A little shade on a hot day can mean the difference between an enjoyable time and just a tolerable one. That was the sentiment heard around the new Owensboro Regional Farmers’ Market pavilion Saturday morning as the organization celebrated the passing of the “dog days” of summer. However, the only dogs that could be found, were the hot dogs provided by Saturday’s market sponsor, Kentucky Legend.
The pavilion, which opened Memorial Day weekend, gave vendors a more permanent spot to sell their goods out of the direct sun during those dog days.
“It’s just gone tremendous,” said Glen Shourds, who has been president of the farmers’ market board for the past four years. “Now the vendors are part of the fixture so we don’t hear people asking, ‘Are you going to be here every week?’ it’s just expected.”
Vendors have expanded to include more than the traditional tomatoes and sweet corn, although those staples are still plentiful. Now the market features locally produced meat and dairy products, fish, baked goods and even wine.
Misty Meadow Winery sells bottles of fruit and berry wine made on their small farm, as well as honey produced there.
Don Keller of Misty Meadow said the honey is made from bees they keep on the farm. Those bees pollinate the fruit used for the wine.
“Bees are everything,” Keller said. “People don’t realize if we lose our bees, we lose a third of our food.”
The honey is a popular item at the market, and it’s about as fresh as it comes. “We extracted this last week and bottled it this week,” Keller said about the table of honey jars.
Another new vendor this year is Thomas Aquafarms. Eric Thomas, co-owner, said they sell Blue Nile tilapia, raised in Daviess County, and they plan to have saltwater shrimp and rainbow trout in the future.
“The first week we sold three times more than we expected,” Thomas said. “We have a lot of people coming back, saying it tasted great and they want more, and people who bring their friends by and say ‘this is the fish we had, you have to get some.'”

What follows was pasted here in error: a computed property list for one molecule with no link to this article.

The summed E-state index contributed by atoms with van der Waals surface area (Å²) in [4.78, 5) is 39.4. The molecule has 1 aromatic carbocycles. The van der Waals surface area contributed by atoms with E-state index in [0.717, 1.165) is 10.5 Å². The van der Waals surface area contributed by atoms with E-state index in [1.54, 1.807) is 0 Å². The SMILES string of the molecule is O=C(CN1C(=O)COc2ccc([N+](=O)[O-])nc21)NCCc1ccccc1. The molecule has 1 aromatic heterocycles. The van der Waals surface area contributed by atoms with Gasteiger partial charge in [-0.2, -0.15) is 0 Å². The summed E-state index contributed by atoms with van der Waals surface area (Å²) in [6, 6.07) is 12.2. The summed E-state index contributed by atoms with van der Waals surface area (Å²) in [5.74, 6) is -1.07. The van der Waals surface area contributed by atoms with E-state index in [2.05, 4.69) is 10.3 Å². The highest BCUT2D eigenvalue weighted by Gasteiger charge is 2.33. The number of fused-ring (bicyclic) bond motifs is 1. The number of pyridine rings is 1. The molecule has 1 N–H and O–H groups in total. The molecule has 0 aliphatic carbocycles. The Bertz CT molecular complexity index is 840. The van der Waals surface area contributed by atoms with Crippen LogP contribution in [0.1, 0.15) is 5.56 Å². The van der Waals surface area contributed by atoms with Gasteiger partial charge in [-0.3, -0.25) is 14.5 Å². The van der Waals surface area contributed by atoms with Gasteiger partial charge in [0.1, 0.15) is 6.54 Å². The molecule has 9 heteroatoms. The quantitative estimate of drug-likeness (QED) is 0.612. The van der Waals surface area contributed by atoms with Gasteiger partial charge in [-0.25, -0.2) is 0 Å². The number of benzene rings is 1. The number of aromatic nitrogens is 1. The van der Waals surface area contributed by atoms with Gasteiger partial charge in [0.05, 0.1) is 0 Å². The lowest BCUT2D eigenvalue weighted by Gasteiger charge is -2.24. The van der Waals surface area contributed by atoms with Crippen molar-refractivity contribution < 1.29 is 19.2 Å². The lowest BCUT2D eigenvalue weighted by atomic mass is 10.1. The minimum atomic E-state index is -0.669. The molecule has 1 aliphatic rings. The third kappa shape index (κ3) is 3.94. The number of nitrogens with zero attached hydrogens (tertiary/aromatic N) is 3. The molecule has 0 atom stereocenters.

Other vendors are serving up fresh cuts of locally raised beef, pork, and chicken.
Jim Gilles of Hill View Farms Meats said they offer all the retail cuts of meat you’d find at your grocery store, and it’s all grown on their Daviess County farm. They also offer dairy products they bring in from other Kentucky Farms.
“This year has been really good,” Gilles said. “The new pavilion is amazing. It’s amazing what a market structure does.”
He said their customers have increased and the market has become more of a social, Saturday morning hangout.
“Some shade makes a huge difference,” he said.
Gilles said they’ve participated in the market since they started the business approximately five years ago. Gilles himself is about to take a bigger leadership role in the Owensboro Regional Farmers’ Market, moving from president-elect to the president as Shourds is moving out of the area.
“I asked him if he was sure,” Giles said with a laugh. “We can always do things by Skype.”
Shourds is moving to Maine and hopes to pursue cheese making with his agriculture-minded 15-year-old daughter.
The market season will run until November. For more info, visit http://www.owensbororegionalfarmersmarket.org.